The Soloists

With a little help, self-distribution can be a viable option for neglected indies

Richard Abramowitz had low expectations when he arrived at the Bowery Hotel in lower Manhattan last summer to see an obscure Canadian rock band. But after watching the concert he decided to help distribute "Anvil: The Story of Anvil," a documentary about the band's 25 years together.

"I was hooked," recalls Abramowitz, who heads Abramorama, based in Armonk, N.Y.

What Abramowitz discovered in himself is the same passion that powers those who brave the odds to self-distribute movies.

On a minuscule budget of less than $300,000 -- including prints, ads and publicity -- "Anvil" opened initially in 15 cities. It went on to gross nearly $700,000 theatrically. "We were all putting posters in tubes ourselves," Abramowitz recalls. "I was shipping trailers, collecting the money, doing the invoicing."

As the indie theatrical market continues to struggle, more producers and financiers are shouldering the distribution burden themselves.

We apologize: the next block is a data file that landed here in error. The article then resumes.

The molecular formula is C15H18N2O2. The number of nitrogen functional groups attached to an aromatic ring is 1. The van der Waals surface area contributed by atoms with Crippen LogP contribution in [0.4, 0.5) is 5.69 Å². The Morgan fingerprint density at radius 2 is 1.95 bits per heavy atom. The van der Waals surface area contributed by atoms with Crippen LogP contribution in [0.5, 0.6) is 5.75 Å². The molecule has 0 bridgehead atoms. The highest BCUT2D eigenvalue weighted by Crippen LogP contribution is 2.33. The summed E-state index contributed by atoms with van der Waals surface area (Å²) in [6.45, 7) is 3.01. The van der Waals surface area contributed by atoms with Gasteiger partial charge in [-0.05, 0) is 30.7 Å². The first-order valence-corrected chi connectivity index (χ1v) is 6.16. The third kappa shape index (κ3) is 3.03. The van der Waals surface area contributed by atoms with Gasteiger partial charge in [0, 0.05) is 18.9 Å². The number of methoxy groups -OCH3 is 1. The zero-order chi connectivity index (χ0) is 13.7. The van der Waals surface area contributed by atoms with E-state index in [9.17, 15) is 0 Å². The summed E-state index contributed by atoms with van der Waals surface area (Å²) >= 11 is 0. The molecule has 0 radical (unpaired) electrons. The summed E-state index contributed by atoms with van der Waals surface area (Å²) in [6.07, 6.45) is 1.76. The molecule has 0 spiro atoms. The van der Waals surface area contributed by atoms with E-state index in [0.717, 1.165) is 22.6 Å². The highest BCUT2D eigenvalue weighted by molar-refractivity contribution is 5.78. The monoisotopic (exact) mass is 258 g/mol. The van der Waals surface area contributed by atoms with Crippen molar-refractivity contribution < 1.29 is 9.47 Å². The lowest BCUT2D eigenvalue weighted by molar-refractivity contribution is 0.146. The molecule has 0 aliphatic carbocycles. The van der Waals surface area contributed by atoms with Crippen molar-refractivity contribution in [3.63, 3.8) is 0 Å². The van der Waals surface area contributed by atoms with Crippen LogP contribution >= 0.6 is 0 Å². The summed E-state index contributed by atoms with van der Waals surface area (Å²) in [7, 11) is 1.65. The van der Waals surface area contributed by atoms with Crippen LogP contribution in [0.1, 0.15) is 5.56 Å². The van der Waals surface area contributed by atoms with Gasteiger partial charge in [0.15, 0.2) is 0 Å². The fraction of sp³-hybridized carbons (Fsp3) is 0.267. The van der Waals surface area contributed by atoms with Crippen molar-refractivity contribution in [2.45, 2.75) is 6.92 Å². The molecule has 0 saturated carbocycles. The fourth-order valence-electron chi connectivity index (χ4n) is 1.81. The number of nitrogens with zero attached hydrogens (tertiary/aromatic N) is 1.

"The way the independent landscape is right now a lot of good quality independent films don't see the light of day," says Stephen Raphael, a New York-based consultant who worked on the indie drama "Ballast," along with filmmaker Lance Hammer, after it won an award at Sundance. "We ended up releasing it in 25 markets and in nontheatrical and arts institutions, at universities," Raphael says.

One of the year's success stories, "Valentino: The Last Emperor," went DIY so the filmmakers could retain key rights. Truly Indie, a Dallas company owned by Marc Cuban and Todd Wagner, helped them "four wall" the initial release (rent out the theaters).

After a month riding a wave of favorable reviews and publicity, Truly Indie handed off "Valentino" to L.A. consultant David Schultz, who then booked it in theaters in 125 different cities for a gross of about $1.7 million.

Truly Indie isn't alone in helping facilitate self-distribution. Such for-hire outfits as Freestyle Releasing and Vivendi Entertainment are filling the gap left by the demise of indie players like Warner Independents and Picturehouse.

In some cases, Vivendi takes a flat fee; in others, a percentage. For David Zucker's "American Carol," the producers paid for prints and ads for a release in 1,639 theaters, resulting in a gross of more than $7 million.

Raphael says "Ballast" not only grossed $116,000 in theaters, but also provided a career boost for the filmmaker.

"Sometimes its not just about the gross," Raphael says. "It was also a matter of establishing a new talent and a new voice."
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